The ceramics that the US-based designer Dina Nur Satti creates in her Brooklyn studio engage with symbols and traditions from half a world away. Satti was born in N’Djamena, the capital of Chad, in 1987, has Sudanese and Somali heritage, and was raised in France and Kenya before relocating to New York, taking a degree in international and intercultural studies at the city’s Fordham University.
This transnational knowledge informs her work. Her company, Nur Ceramics, established in 2016, takes its title from Satti’s own middle name, which is also a term for the Sufi concept that light can be found through one’s shadow. Creating expressive wheel-thrown and coil-built vessels in earth tones, she draws on various East African cultural traditions and natural forms—a vessel with two asymmetrical “arms” is inspired by the form of the native acacia tree, for example, while a piece with an eggshell finish makes reference to the ostrich egg motif common in Nubian and Egyptian creation myths—and she has traveled extensively through northern and eastern Africa observing the use of clay pots in ceremonies.
Satti is also one of the female designers featured in the new Phaidon book, Woman Made: Great Women Designers. In this interview, she discusses her beginnings, practice, and why women designers should stand their ground.
Woman Made Can you describe or characterize what you do?
Dina Nur Satti My practice is a framework for self-knowing and personal and communal evolution. I think of it as a spiritual practice because it connects me to the ethereal world of creativity that is otherworldly and larger than myself. Being an artist to me truly feels like a divine experience. We work with subtle energies within our own selves and transform ideas in our minds into three-dimensional expressions.
WM How did you get started in ceramics?
DNS My exposure to art from when I was very young was around music. My dad had this community of painters and oud players and musicians that he was always around. I started to understand what it is to be devoted to art and what it is to communicate ideas through art. I saw people’s devotion to art, and I was always searching for that thing that was going to be my own. Eventually, that thing came and clicked with ceramics. After six months, I left my job and took my savings, and decided to set up a studio. When you first start, you’re dabbling with mugs and bowls, but for me, I wanted to switch very quickly into sculptures and pieces that almost help people transcend and feel like they were in an alternate space. I think it really reflects some of my own personal journey. I’m someone who loves minimalism, who loves clean lines.
WM How important is collaboration or the collaborative process to you as a designer?
DNS Art doesn’t exist and develop in a vacuum. Even if my audience can’t see it from the outside, my relationship with other artists is a constant aspect of my journey. Being around other creatives who share your artistic worldview and exchanging ideas and experiences with them acts as a catalyst in your journey. It’s an incredibly symbiotic relationship. The imperialist mind functions through divisiveness, but in order for us to continue to survive on this Earth with rising climate change and a global pandemic amidst other crises, there is a need for our core belief systems to be changed and to recognize that all beings are kin and that one cannot thrive without the other. It’s also a time for us to recognize that our collective actions as a society have consequences, and what we are currently experiencing are a direct result of historically capitalist decisions stemming from these misaligned beliefs.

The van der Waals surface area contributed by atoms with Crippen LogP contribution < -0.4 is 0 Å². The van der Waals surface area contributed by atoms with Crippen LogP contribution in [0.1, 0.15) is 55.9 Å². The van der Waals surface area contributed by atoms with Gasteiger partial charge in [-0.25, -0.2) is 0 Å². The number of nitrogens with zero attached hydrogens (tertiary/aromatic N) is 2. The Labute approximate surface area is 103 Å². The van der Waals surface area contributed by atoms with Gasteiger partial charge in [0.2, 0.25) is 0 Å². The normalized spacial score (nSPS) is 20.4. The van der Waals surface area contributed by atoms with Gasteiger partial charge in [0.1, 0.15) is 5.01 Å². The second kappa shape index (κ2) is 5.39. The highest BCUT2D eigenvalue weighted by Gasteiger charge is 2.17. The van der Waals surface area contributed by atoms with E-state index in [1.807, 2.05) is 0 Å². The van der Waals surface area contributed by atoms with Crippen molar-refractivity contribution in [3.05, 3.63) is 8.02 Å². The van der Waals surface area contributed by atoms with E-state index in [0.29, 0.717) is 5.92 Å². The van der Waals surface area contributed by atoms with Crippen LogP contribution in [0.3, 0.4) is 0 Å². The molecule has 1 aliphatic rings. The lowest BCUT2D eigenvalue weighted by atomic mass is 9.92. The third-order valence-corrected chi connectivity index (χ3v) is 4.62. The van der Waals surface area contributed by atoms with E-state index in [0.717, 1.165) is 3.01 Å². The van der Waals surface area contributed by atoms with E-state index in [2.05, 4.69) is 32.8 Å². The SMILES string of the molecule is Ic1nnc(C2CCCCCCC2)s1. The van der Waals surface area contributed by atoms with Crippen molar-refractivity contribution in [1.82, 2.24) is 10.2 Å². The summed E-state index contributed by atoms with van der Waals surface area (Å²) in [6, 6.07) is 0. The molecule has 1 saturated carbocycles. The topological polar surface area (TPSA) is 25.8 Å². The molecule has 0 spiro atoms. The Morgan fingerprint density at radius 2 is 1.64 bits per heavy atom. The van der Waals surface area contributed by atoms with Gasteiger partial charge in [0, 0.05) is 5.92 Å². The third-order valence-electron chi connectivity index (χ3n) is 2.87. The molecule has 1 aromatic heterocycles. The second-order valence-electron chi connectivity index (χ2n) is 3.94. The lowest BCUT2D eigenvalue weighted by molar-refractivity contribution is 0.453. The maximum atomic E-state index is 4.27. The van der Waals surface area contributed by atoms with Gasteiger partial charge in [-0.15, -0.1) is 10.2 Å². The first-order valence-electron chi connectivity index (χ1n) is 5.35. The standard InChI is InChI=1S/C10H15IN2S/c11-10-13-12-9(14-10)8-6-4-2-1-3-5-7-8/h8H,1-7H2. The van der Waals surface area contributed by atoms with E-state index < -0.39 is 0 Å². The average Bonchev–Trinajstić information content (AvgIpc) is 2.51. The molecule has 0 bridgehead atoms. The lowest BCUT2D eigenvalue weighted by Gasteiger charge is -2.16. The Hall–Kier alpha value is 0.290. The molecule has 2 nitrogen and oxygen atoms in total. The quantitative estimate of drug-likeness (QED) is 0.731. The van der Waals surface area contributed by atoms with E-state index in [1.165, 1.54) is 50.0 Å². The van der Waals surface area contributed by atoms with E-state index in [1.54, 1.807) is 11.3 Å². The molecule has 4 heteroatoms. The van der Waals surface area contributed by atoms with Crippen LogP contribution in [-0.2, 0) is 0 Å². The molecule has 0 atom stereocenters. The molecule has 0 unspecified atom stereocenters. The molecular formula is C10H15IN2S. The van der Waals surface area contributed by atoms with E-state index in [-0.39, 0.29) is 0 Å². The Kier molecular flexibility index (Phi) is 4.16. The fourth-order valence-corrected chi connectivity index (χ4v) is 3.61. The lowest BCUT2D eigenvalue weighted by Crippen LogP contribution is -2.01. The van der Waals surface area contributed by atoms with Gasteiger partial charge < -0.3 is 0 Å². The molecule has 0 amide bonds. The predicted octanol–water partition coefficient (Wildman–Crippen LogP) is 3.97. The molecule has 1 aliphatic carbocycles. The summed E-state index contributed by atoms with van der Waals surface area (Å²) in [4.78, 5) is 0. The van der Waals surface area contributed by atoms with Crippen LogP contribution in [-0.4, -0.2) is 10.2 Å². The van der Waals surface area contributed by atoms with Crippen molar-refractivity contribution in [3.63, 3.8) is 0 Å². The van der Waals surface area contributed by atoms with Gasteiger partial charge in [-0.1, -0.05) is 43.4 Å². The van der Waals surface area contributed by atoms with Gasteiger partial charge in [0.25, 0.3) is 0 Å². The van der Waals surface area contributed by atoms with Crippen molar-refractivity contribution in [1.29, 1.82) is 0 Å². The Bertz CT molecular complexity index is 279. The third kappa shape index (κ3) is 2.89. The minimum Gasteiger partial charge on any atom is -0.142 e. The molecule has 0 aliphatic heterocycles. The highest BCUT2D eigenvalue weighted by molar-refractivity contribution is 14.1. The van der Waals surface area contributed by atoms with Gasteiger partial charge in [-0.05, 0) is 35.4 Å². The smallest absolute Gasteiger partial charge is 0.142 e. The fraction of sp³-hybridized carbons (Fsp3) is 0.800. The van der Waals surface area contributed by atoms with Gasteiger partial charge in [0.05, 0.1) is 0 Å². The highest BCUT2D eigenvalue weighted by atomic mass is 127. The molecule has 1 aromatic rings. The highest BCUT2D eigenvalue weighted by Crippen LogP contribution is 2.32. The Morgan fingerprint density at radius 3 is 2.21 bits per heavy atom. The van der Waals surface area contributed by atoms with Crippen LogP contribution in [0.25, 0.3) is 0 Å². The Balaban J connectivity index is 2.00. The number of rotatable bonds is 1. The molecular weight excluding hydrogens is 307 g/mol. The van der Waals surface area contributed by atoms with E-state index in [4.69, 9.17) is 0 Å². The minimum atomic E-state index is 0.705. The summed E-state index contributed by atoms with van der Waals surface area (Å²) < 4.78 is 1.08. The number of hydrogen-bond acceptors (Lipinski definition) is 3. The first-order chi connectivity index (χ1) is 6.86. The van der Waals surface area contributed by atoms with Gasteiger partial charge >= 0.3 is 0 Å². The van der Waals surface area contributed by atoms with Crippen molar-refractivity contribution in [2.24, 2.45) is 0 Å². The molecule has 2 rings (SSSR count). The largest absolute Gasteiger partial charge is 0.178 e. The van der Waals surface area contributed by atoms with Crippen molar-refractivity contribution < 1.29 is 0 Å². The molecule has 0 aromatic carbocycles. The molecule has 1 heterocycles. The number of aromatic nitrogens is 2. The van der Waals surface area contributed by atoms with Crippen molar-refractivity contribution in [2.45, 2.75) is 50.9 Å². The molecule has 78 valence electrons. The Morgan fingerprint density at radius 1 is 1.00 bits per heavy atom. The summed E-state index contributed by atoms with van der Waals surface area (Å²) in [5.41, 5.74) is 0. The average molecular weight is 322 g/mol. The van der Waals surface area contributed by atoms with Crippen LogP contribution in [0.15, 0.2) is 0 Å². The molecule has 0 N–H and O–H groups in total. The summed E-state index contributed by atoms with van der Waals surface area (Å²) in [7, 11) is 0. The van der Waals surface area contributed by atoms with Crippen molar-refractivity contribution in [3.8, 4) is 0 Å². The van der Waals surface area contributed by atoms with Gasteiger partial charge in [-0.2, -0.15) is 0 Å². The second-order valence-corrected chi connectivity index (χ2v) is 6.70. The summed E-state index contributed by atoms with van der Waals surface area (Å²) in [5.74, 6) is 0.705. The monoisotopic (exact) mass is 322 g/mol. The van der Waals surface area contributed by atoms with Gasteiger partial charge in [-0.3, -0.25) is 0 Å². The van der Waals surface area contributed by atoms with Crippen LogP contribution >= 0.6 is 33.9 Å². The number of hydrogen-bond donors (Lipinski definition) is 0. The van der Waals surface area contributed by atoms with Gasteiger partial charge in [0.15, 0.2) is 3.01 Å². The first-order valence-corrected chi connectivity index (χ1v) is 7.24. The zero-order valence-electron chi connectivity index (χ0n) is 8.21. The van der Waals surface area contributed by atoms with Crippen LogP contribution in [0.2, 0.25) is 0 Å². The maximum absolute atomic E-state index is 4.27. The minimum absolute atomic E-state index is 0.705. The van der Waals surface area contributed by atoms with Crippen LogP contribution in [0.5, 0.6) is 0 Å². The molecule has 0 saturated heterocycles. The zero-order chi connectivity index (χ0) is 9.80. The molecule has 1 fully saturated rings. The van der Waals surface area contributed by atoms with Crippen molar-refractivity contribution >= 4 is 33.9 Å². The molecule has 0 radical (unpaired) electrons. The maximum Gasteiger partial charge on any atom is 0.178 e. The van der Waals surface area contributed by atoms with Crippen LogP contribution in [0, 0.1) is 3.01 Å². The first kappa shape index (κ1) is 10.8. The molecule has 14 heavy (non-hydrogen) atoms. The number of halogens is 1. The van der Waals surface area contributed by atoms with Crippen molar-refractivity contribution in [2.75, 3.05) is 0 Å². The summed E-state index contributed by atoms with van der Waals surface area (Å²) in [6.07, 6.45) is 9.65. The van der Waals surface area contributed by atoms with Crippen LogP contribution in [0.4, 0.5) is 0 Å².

WM What is the design challenge currently giving you the most pleasure?
DNSI’m currently doing research into the ritual use of objects in indigenous cultures around the world. I think what is really fascinating is finding similarities in cultures that are very different. Additionally, there is some fascinating research around the role of women in ritual and art in pre-Judeo-Christian societies. Women were the central figures who carried the practical and spiritual knowledge of art and were pivotal in the preservation of tradition, and led ceremonies for the community.
WM Have the events of the last year signaled a change for artists in terms of gender and racial bias?
DNSI think Summer of 2020 was a big year for many BIPOC artists in the US, and I remember for many years before that feeling like there was this glass ceiling that was there, and it was only that year that I feel like that glass ceiling was recognized by the art and design community as a whole.
WM Who is your own personal female role model and the person you’d most like to meet and learn from?
DNS Magdalene Odundo. It’s so rare as a woman from Africa to find role models and elders who so beautifully connect indigenous craft methods and the modern design world. Dame Odundo is such an inspiration to me, and I hope I have the honor to meet and learn from her one day.
WM What advice do you give young women designers?
DNS That the best way to stay grounded is by staying present with what is challenging instead of trying to avoid it. Be comfortable with the uncomfortable. I think this past year taught us that. I think our society has in its DNA this conditioning to ignore what is uncomfortable, and we don’t encourage its members to look at their individual and collective shadows. This past year I feel like we were all forced to sit with these shadows and no longer deny their existence.